• Effect of bonuses on overtime. Many employers used bonuses to retain talent and to recruit new employees but if those bonuses were nondiscretionary (meaning the employee was aware of how the bonus was calculated and relied on those benchmarks) then employers are responsible for recalculating overtime earned during the bonus calculation period.
• Monitoring of social media and employees. Many employers used social media and other tools to monitor employee work activities, especially when the employee worked remotely. Privacy laws vary from state to state and improper monitoring of employees could result in claims against those employers.
• Lagging and new discrimination/retaliation claims. Often discrimination claims decline when unemployment numbers are low because the employee has other employment options. While unemployment is still low, employers are starting to see claims related to sexual harassment (largely related to remote employees who engaged in misconduct) as well as discrimination claims from employees denied medical or religious exemptions from vaccine mandates or those who were denied reasonable accommodations, and others claiming retaliation after voicing concerns about workplace discrimination.
• Renewed focus on independent contractors. After a hiatus during the Trump administration, the National Labor Relations Board and the U.S. Department of Labor have renewed their focus on misclassified independent contractors and workplace claims where two entities working together could be considered joint employers.
Creating a Post-COVID Workplace
We can assume that things will not be the same as they were before COVID. That isn’t necessarily a bad thing as some of the lessons learned can help create a safer, more stable and productive work environment. Going forward employers should consider the following to adapt and thrive in the months and years ahead:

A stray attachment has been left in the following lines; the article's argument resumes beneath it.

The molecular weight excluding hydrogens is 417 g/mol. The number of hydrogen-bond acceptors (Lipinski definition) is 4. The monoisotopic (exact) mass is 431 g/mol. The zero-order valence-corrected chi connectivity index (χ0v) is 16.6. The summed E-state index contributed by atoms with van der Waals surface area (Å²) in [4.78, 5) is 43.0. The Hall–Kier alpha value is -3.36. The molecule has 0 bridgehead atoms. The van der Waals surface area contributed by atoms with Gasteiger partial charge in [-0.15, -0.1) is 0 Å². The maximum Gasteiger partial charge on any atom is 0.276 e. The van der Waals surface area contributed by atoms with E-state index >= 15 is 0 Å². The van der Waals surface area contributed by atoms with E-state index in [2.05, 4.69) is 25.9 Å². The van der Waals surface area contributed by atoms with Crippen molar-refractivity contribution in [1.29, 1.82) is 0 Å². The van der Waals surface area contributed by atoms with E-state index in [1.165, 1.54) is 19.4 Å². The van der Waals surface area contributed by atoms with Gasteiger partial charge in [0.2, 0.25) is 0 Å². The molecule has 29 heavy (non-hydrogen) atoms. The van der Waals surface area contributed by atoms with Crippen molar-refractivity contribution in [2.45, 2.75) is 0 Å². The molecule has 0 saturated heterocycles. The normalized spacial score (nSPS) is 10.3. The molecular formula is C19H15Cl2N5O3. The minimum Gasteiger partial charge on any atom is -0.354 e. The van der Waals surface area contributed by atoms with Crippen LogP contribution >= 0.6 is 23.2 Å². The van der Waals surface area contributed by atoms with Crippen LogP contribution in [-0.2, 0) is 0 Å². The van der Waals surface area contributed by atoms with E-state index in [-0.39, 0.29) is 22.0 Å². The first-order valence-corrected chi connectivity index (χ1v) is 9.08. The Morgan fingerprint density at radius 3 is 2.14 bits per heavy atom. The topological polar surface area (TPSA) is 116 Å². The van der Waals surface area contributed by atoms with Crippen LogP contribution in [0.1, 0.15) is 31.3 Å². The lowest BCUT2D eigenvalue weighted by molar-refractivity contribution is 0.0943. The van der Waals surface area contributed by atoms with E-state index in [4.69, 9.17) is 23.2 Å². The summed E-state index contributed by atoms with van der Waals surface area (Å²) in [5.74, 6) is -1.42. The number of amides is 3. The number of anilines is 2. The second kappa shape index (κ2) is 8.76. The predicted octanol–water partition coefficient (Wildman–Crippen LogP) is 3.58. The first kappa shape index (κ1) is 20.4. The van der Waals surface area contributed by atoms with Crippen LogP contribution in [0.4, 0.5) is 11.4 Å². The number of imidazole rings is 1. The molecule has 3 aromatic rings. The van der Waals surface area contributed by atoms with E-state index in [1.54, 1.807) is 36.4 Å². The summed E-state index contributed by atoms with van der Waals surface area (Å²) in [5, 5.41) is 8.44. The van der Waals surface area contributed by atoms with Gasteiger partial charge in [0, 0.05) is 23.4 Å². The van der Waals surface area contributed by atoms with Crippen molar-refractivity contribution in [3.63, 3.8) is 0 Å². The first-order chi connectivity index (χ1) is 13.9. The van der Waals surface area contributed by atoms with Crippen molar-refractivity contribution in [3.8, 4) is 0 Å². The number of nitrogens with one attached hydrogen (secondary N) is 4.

• Clarifying new work rules/expectations. This will help avoid confusion, especially as employees return and as job responsibilities, policies, workplaces and arrangements are reconfigured.
• Updating recruitment/hiring practices. Virtual hiring and screening had its benefits. So too did the policies and practices that enticed applicants to apply for open positions. Those should not be abandoned.
• Redesigning or updating workspaces. While shared spaces and equipment may not be something businesses go back to, at least not for a while or without proper cleaning policies, many employers, especially if remote work is possible, have realized that they can do as much or more with less space.
• Revisiting leave policies. Gone are the days of rigid and limited vacation and sick leave polices. Due to changes in state laws or simply changes in the needs of employees, employers are adopting more and flexible paid leave policies to help create a work-life balance and retain talent.
• Improving performance evaluation methods to monitor remote workers. Employers need to consider 360-degree performance evaluations and other tools and methods to better evaluate performance. They also need to train managers on how to better motivate, integrate and assess employee productivity. That is especially needed for remote workers. n
Attorney Jim Reidy is a shareholder at Sheehan Phinney in Manchester where he is the chair of the Firm’s Labor and Employment practice group.
For more information, visit sheehan.com.